A Trip Down CI/CD Lane: Everett Toews
This was just a five-minute talk but I still found it interesting. An overview of CI/CD platforms and their pros and cons.
Creating Shared Contexts: Jeff Smith
Another 5 minute talk, with SO much packed into it. Jeff was back talking about establishing contexts that are shared between teams, and the importance of making sure that context was being communicated, not just a problem, or even worse, a pre-envisaged solution (that the other person may think is the only option). Jeff encouraged thinking about problems, not solutions.
Action Point: Getting teams to agree on goals, constraints and priorities is super important for teams to function (both within and without the team). I’m going to work to incorprate these into future sales pipelines through to project charters and retrospectives.
2018: A Build Engineer’s Odeyssey: Peter Sellars
Another 5 minute overview of a bunch of different tools that a Node.js pipeline engineer might be
faced with coming into a role as a dedicated “devops person”. It was mostly material that had
already been covered/I’d already picked up (it was intended to be a high level overview, I think).
The main takeaway I got that was slightly unexpected was
npm ci, which is probably what I want to
be using within Rails and Phoenix projects when I just want my locked dependencies (e.g. during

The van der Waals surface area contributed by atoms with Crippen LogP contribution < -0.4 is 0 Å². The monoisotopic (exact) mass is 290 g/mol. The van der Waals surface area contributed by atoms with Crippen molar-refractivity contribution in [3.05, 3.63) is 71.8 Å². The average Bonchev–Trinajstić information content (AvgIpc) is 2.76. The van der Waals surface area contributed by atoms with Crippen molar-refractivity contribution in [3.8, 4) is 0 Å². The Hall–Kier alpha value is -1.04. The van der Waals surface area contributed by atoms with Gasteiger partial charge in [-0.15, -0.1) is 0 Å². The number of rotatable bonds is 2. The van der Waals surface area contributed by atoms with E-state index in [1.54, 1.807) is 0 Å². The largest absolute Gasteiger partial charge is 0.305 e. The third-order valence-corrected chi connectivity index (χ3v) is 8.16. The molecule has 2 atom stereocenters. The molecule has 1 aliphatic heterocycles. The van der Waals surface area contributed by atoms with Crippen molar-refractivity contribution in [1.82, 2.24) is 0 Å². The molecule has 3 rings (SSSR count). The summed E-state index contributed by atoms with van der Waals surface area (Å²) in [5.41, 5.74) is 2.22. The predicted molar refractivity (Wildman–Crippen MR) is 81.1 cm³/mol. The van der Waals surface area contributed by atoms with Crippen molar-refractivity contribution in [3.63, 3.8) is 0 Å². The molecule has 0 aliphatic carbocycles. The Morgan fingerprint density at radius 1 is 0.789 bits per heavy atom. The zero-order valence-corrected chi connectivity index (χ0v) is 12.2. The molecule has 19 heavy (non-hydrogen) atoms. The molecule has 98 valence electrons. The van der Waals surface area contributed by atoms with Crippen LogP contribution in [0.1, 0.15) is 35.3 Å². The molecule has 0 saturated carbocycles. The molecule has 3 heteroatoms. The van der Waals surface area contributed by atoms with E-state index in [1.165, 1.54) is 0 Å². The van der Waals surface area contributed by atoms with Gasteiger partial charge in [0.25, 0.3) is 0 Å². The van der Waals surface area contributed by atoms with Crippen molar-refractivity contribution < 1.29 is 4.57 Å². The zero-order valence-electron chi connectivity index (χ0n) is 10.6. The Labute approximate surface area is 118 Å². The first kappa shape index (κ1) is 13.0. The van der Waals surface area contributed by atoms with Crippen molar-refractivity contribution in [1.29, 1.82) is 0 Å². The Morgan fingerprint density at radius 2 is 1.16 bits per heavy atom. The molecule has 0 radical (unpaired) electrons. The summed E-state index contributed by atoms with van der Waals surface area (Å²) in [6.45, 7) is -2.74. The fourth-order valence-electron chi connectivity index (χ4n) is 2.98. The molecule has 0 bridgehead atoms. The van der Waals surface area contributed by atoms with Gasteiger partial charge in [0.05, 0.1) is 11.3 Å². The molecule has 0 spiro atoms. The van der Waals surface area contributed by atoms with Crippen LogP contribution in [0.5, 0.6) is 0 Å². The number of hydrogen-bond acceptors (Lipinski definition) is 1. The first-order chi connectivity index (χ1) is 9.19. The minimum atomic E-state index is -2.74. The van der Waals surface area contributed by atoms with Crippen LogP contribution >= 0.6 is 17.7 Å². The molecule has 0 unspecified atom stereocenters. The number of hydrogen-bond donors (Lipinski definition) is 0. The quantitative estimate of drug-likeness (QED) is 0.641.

Testing in DevOps for Engineeers: Katrine Clokie
This talk was great, but by now I was getting pretty tired. I really wanted to concentrate since I’ve been deep diving into testing recently, and it contained some really useful lessons around an entire project team’s culture revolving around testing. Katrina intercepted really well with François’s talk about monitoring, coming at the same idea from a testing perspective around driving testing, development and ops processes based on customer journeys and application purpose rather than just “standard metrics”. Something to consider for my projects:
“What questions are you asking of your product that you know it’s good, it’s ready?”
Action Point: Pick a reference project and consider what healthchecks, KPIs, and possibly a sample of intergration or system tests that could be run to continuously test application quality after release.
Action Point: Check out “A Practical Guide to Testing in DevOps” by Clokie.